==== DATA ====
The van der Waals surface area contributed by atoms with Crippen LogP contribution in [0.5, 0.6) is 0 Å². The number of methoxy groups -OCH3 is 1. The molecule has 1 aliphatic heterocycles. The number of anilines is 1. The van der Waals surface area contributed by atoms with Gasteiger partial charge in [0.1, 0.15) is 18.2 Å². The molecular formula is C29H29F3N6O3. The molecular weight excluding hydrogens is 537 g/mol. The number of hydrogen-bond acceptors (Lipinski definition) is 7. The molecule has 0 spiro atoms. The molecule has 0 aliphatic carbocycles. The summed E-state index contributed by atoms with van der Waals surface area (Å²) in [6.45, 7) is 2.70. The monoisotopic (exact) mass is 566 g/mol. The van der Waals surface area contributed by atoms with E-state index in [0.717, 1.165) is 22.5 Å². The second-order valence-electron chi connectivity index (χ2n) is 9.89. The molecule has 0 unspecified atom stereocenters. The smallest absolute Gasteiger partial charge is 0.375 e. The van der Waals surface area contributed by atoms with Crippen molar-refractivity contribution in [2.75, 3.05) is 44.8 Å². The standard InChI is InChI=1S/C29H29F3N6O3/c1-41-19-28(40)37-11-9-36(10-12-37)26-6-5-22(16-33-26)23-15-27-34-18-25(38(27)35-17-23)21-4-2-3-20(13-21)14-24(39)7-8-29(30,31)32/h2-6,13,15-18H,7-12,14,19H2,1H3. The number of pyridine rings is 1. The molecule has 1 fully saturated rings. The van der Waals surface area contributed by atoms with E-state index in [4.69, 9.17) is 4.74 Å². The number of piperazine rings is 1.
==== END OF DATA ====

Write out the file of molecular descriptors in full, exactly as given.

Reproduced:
The van der Waals surface area contributed by atoms with Crippen LogP contribution in [0.5, 0.6) is 0 Å². The number of methoxy groups -OCH3 is 1. The molecule has 1 aliphatic heterocycles. The number of anilines is 1. The van der Waals surface area contributed by atoms with Gasteiger partial charge in [0.1, 0.15) is 18.2 Å². The molecular formula is C29H29F3N6O3. The molecular weight excluding hydrogens is 537 g/mol. The number of hydrogen-bond acceptors (Lipinski definition) is 7. The molecule has 0 spiro atoms. The molecule has 0 aliphatic carbocycles. The summed E-state index contributed by atoms with van der Waals surface area (Å²) in [6.45, 7) is 2.70. The monoisotopic (exact) mass is 566 g/mol. The van der Waals surface area contributed by atoms with E-state index in [0.717, 1.165) is 22.5 Å². The second-order valence-electron chi connectivity index (χ2n) is 9.89. The molecule has 0 unspecified atom stereocenters. The smallest absolute Gasteiger partial charge is 0.375 e. The van der Waals surface area contributed by atoms with Crippen molar-refractivity contribution in [2.75, 3.05) is 44.8 Å². The standard InChI is InChI=1S/C29H29F3N6O3/c1-41-19-28(40)37-11-9-36(10-12-37)26-6-5-22(16-33-26)23-15-27-34-18-25(38(27)35-17-23)21-4-2-3-20(13-21)14-24(39)7-8-29(30,31)32/h2-6,13,15-18H,7-12,14,19H2,1H3. The number of pyridine rings is 1. The molecule has 1 fully saturated rings. The van der Waals surface area contributed by atoms with E-state index in [4.69, 9.17) is 4.74 Å². The number of piperazine rings is 1.